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Blog Posts by Subject: United States History

United States Sanitary Commission Processing Project: Army of the Potomac

The Army of the Potomac Archives, part of the United States Sanitary Commission Records, is an important resource for anyone interested in studying the USSC’s work alongside the Union armies on campaign in eastern Virginia from 1862-1865, especially during the long and bloody struggle from the battle of the Wilderness in 1864 to the fall of Petersburg and Richmond in 1865. Archivist Elizabeth Delmage shares materials explored during processing, which shed light on how the USSC geared up its systems to meet ever-growing military and humanitarian needs.

Journals 

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United States Sanitary Commission Processing Project: Department of the Gulf

Our archival processing staff continues to follow the U.S. Sanitary Commission on campaign during the Civil War, this time along the Gulf Coast. Melissa Haley reports on one man's journey in their service:

Based in New Orleans, the USSC’s Department of the Gulf was founded in the spring of 1862, soon after that city came under Union control. Its scope of operations coincided with the territory covered by the Union’s Department of the Gulf — eventually including the entire Gulf Coast, from Brownsville, Texas on the Mexican border to Key West and the 

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Hey Dude! Where's My Company? Stocks from Nonexistent Businesses

An ancient stock certificate found in a drawer after someone dies; selling shares that grandma gave us a long time ago; investment paperwork lost in a move. The stories all seem different, but in each case the question is the same — what has happened to a company since these shares of stock were purchased?

Where can we find the sad stories of the death of companies? Perhaps a company has gone into bankruptcy, succumbed to a hostile takeover, been sold to the highest bidder, changed its ticker symbol, its 

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Findings from the Miscellaneous Personal Name Collection: 1774 Letter Describes Boston Tea Party and Its Aftermath

The Miscellaneous Personal Name Collection consists of over 12,000 files on 18th, 19th, and 20th century American and European historical and literary figures. This collection has served as a catchall for the smaller files acquired by the Library's Manuscripts and Archives Division.

I have discovered a wide range of subject matter of varied archival significance, and it has been inspiring to work with these materials to improve intellectual and physical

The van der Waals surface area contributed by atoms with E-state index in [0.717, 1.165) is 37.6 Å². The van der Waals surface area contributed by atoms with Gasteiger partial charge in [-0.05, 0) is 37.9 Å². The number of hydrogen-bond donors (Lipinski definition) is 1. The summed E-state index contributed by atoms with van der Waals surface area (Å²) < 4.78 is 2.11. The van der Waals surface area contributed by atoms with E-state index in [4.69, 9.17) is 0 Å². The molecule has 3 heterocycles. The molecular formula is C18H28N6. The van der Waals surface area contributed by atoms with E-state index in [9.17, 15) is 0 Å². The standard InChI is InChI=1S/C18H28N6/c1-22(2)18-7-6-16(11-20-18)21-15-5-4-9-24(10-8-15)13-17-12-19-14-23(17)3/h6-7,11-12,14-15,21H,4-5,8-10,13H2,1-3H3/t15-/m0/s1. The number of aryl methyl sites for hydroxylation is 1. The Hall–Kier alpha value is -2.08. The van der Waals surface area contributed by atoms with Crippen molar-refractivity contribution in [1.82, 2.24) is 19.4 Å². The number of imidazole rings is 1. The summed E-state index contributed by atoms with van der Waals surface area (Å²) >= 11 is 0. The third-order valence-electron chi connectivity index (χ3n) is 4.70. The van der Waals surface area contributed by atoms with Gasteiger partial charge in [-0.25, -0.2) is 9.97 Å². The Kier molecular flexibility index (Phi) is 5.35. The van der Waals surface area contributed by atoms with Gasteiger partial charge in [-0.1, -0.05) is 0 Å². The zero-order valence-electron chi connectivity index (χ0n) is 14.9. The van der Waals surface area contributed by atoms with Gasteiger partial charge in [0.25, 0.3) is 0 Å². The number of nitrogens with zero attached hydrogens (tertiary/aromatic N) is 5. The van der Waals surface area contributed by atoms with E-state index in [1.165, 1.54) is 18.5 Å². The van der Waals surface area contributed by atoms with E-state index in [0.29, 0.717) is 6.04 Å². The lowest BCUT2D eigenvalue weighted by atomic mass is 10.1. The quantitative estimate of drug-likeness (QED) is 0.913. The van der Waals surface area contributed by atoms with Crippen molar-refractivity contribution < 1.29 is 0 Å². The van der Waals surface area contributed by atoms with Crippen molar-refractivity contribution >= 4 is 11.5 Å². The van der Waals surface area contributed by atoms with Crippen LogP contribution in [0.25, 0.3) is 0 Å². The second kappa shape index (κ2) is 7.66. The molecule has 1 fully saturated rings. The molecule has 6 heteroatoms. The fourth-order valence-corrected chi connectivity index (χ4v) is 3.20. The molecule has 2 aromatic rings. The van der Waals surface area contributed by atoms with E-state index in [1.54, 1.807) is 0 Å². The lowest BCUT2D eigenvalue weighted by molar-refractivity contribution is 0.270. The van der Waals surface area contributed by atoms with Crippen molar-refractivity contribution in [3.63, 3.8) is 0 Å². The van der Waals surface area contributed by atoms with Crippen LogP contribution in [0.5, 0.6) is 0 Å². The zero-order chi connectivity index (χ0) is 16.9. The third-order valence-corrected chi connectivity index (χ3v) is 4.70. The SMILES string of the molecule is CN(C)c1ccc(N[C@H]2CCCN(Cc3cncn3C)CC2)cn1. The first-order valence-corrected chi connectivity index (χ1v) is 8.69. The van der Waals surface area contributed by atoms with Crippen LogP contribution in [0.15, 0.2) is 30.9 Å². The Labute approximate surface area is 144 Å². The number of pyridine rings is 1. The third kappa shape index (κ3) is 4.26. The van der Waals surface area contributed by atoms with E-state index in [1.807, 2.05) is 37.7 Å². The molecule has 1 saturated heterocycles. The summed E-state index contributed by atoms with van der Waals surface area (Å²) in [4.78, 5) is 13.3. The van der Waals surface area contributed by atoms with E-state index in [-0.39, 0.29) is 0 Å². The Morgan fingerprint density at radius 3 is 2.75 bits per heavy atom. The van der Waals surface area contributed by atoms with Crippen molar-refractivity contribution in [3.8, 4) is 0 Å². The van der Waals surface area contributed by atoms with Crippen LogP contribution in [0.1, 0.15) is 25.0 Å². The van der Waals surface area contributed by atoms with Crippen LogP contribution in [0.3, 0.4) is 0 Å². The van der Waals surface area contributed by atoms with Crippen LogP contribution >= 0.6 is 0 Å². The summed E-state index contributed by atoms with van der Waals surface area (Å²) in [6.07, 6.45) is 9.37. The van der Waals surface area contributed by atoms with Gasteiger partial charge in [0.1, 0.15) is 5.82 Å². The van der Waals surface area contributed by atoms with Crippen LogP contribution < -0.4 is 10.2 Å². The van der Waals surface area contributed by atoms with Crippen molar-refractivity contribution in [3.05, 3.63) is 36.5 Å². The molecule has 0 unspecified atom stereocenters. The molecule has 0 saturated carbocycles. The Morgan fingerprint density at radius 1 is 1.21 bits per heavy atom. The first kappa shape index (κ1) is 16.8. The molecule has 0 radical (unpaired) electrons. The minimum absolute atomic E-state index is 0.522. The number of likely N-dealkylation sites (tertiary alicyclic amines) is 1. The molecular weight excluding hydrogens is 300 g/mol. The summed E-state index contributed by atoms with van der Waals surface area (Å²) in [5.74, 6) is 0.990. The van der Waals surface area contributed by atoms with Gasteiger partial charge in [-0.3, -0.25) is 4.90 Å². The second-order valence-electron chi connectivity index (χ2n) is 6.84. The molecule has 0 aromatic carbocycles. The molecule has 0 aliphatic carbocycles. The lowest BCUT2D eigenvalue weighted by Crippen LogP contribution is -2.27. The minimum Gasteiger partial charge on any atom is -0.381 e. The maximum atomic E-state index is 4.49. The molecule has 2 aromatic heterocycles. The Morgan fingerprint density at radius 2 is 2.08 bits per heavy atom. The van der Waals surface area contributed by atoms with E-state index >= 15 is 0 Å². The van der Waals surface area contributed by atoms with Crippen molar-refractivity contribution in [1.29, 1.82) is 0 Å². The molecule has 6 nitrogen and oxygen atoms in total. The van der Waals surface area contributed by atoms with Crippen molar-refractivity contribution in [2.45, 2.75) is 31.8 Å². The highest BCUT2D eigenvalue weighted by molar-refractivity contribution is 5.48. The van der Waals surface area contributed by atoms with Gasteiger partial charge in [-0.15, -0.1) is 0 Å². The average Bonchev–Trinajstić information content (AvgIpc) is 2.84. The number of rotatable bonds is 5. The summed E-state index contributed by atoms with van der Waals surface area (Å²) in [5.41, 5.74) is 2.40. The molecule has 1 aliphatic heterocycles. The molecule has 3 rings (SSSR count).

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United States Sanitary Commission Processing Project: What’s My Line?

Picture an archival version of those 1950s quiz shows — “I’ve Got a Secret” or “What’s My Line” — where panelists try to guess the identity, occupation or special talent of the contestant. This is an episode in the ongoing United States Sanitary Commission (USSC) series, where project staff members do their best to analyze and accurately describe the volumes and documents at hand, asking the usual questions: who, what, where, when? What activities do these materials reflect?

Some background: During the USSC’s 

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United States Sanitary Commission Processing Project: Tales from the North Carolina Record Books

Project archivist Melissa Haley is processing the records of the U.S. Sanitary Commission's Department of North Carolina. Here she shares fleeting glimpses of wartime lives captured on the pages of supply inventories. Over to Melissa:

Even the seemingly driest of archival records can tell a story. Supply volumes of the United States Sanitary Commission’s Department of North Carolina are a case in point. At first glance, they are simply lists of relief items: how many quilts, lanterns, Boston crackers, bottles of sherry wine, quinine, bars of chocolate, cans of 

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The Farriers' Wish: Historical Trade Journals at SIBL

This May is a month of celebration here at NYPL. A 100 year birthday for the Library’s landmark Stephen A. Schwarzman Building on Fifth Avenue and 42nd Street, and here at SIBL, we mark 15 years of operation. As appropriate for 100 years, NYPL will focus on many of its incredible research collections in the new exhibition Celebrating 100 Years, which 

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United States Sanitary Commission Processing Project: Accounts and Vouchers

Project archivist Elizabeth Delmage has tackled the job of making sense of the U.S. Sanitary Commission’s financial records, beginning with boxes of bundled documents and volumes. The richness of information in these materials provides a window into 19th-century commerce, the history of technology in America and, of course, the world of military supplies and humanitarian relief.

Elizabeth shares her work and discoveries in the record group known as Accounts and Vouchers to date: Daunting stack of USSC bundlesWhen I first started surveying these records, it 

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Can One Person Change History? A Soldier's Dream